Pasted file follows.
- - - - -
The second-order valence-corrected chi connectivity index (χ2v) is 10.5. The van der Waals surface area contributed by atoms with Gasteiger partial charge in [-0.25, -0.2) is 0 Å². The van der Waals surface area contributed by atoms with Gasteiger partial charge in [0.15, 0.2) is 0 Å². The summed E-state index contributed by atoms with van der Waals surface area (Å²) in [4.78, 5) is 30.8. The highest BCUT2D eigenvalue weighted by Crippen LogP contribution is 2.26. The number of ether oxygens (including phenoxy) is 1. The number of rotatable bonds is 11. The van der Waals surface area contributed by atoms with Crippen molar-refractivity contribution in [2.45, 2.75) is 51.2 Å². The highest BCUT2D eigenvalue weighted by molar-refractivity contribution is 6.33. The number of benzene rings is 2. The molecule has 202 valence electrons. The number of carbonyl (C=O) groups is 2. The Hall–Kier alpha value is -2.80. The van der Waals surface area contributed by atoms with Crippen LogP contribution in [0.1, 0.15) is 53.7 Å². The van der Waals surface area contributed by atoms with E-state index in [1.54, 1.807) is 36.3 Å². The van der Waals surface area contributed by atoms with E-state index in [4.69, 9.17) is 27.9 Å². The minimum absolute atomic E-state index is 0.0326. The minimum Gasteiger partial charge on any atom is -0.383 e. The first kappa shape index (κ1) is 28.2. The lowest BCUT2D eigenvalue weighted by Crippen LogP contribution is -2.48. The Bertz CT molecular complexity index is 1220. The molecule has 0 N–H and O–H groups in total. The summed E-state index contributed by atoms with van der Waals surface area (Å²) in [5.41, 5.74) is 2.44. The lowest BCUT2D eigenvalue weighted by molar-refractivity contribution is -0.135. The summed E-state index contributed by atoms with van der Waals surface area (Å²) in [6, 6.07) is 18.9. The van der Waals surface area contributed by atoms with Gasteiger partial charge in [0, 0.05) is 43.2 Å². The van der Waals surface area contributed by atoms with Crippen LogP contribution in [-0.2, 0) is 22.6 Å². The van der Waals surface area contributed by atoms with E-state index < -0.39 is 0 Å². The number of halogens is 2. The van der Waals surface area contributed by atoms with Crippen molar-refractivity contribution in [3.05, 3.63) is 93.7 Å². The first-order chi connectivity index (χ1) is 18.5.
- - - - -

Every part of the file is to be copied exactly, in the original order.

The second-order valence-corrected chi connectivity index (χ2v) is 10.5. The van der Waals surface area contributed by atoms with Gasteiger partial charge in [-0.25, -0.2) is 0 Å². The van der Waals surface area contributed by atoms with Gasteiger partial charge in [0.15, 0.2) is 0 Å². The summed E-state index contributed by atoms with van der Waals surface area (Å²) in [4.78, 5) is 30.8. The highest BCUT2D eigenvalue weighted by Crippen LogP contribution is 2.26. The number of ether oxygens (including phenoxy) is 1. The number of rotatable bonds is 11. The van der Waals surface area contributed by atoms with Crippen molar-refractivity contribution in [2.45, 2.75) is 51.2 Å². The highest BCUT2D eigenvalue weighted by molar-refractivity contribution is 6.33. The number of benzene rings is 2. The molecule has 202 valence electrons. The number of carbonyl (C=O) groups is 2. The Hall–Kier alpha value is -2.80. The van der Waals surface area contributed by atoms with Crippen LogP contribution in [0.1, 0.15) is 53.7 Å². The van der Waals surface area contributed by atoms with E-state index in [1.54, 1.807) is 36.3 Å². The van der Waals surface area contributed by atoms with E-state index in [4.69, 9.17) is 27.9 Å². The minimum absolute atomic E-state index is 0.0326. The minimum Gasteiger partial charge on any atom is -0.383 e. The first kappa shape index (κ1) is 28.2. The lowest BCUT2D eigenvalue weighted by Crippen LogP contribution is -2.48. The Bertz CT molecular complexity index is 1220. The molecule has 0 N–H and O–H groups in total. The summed E-state index contributed by atoms with van der Waals surface area (Å²) in [5.41, 5.74) is 2.44. The lowest BCUT2D eigenvalue weighted by molar-refractivity contribution is -0.135. The summed E-state index contributed by atoms with van der Waals surface area (Å²) in [6, 6.07) is 18.9. The van der Waals surface area contributed by atoms with Gasteiger partial charge in [0, 0.05) is 43.2 Å². The van der Waals surface area contributed by atoms with Crippen LogP contribution in [-0.2, 0) is 22.6 Å². The van der Waals surface area contributed by atoms with E-state index < -0.39 is 0 Å². The number of halogens is 2. The van der Waals surface area contributed by atoms with Crippen molar-refractivity contribution in [3.05, 3.63) is 93.7 Å². The first-order chi connectivity index (χ1) is 18.5.